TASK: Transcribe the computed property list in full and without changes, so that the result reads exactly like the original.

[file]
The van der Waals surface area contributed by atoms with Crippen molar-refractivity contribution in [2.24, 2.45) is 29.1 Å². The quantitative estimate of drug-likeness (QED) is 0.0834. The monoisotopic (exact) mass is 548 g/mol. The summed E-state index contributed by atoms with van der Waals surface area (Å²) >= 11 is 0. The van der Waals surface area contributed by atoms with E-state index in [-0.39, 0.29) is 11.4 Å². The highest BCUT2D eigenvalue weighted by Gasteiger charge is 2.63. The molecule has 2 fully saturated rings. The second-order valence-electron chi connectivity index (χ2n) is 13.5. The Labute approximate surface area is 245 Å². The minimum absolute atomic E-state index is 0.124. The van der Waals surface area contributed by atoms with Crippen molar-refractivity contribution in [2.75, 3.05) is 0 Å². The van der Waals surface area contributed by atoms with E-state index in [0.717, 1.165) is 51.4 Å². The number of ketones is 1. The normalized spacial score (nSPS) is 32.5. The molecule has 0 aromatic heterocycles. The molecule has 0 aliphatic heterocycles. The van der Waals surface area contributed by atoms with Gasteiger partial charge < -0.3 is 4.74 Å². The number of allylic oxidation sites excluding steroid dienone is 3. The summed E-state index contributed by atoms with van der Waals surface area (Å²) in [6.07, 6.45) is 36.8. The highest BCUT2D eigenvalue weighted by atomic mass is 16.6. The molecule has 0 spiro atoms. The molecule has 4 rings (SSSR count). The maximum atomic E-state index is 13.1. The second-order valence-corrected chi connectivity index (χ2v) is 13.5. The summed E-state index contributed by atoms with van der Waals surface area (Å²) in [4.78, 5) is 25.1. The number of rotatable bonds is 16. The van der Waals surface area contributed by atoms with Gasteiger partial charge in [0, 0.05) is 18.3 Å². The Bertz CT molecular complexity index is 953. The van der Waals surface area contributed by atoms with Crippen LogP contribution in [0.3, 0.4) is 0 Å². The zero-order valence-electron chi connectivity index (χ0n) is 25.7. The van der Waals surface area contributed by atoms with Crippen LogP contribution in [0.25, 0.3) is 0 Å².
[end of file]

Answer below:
The van der Waals surface area contributed by atoms with Crippen molar-refractivity contribution in [2.24, 2.45) is 29.1 Å². The quantitative estimate of drug-likeness (QED) is 0.0834. The monoisotopic (exact) mass is 548 g/mol. The summed E-state index contributed by atoms with van der Waals surface area (Å²) >= 11 is 0. The van der Waals surface area contributed by atoms with E-state index in [-0.39, 0.29) is 11.4 Å². The highest BCUT2D eigenvalue weighted by Gasteiger charge is 2.63. The molecule has 2 fully saturated rings. The second-order valence-electron chi connectivity index (χ2n) is 13.5. The Labute approximate surface area is 245 Å². The minimum absolute atomic E-state index is 0.124. The van der Waals surface area contributed by atoms with Crippen molar-refractivity contribution in [2.75, 3.05) is 0 Å². The van der Waals surface area contributed by atoms with E-state index in [0.717, 1.165) is 51.4 Å². The number of ketones is 1. The normalized spacial score (nSPS) is 32.5. The molecule has 0 aromatic heterocycles. The molecule has 0 aliphatic heterocycles. The van der Waals surface area contributed by atoms with Gasteiger partial charge < -0.3 is 4.74 Å². The number of allylic oxidation sites excluding steroid dienone is 3. The summed E-state index contributed by atoms with van der Waals surface area (Å²) in [6.07, 6.45) is 36.8. The highest BCUT2D eigenvalue weighted by atomic mass is 16.6. The molecule has 0 spiro atoms. The molecule has 4 rings (SSSR count). The maximum atomic E-state index is 13.1. The second-order valence-corrected chi connectivity index (χ2v) is 13.5. The summed E-state index contributed by atoms with van der Waals surface area (Å²) in [4.78, 5) is 25.1. The number of rotatable bonds is 16. The van der Waals surface area contributed by atoms with Gasteiger partial charge in [0, 0.05) is 18.3 Å². The Bertz CT molecular complexity index is 953. The van der Waals surface area contributed by atoms with Crippen LogP contribution in [0.3, 0.4) is 0 Å². The zero-order valence-electron chi connectivity index (χ0n) is 25.7. The van der Waals surface area contributed by atoms with Crippen LogP contribution in [0.25, 0.3) is 0 Å².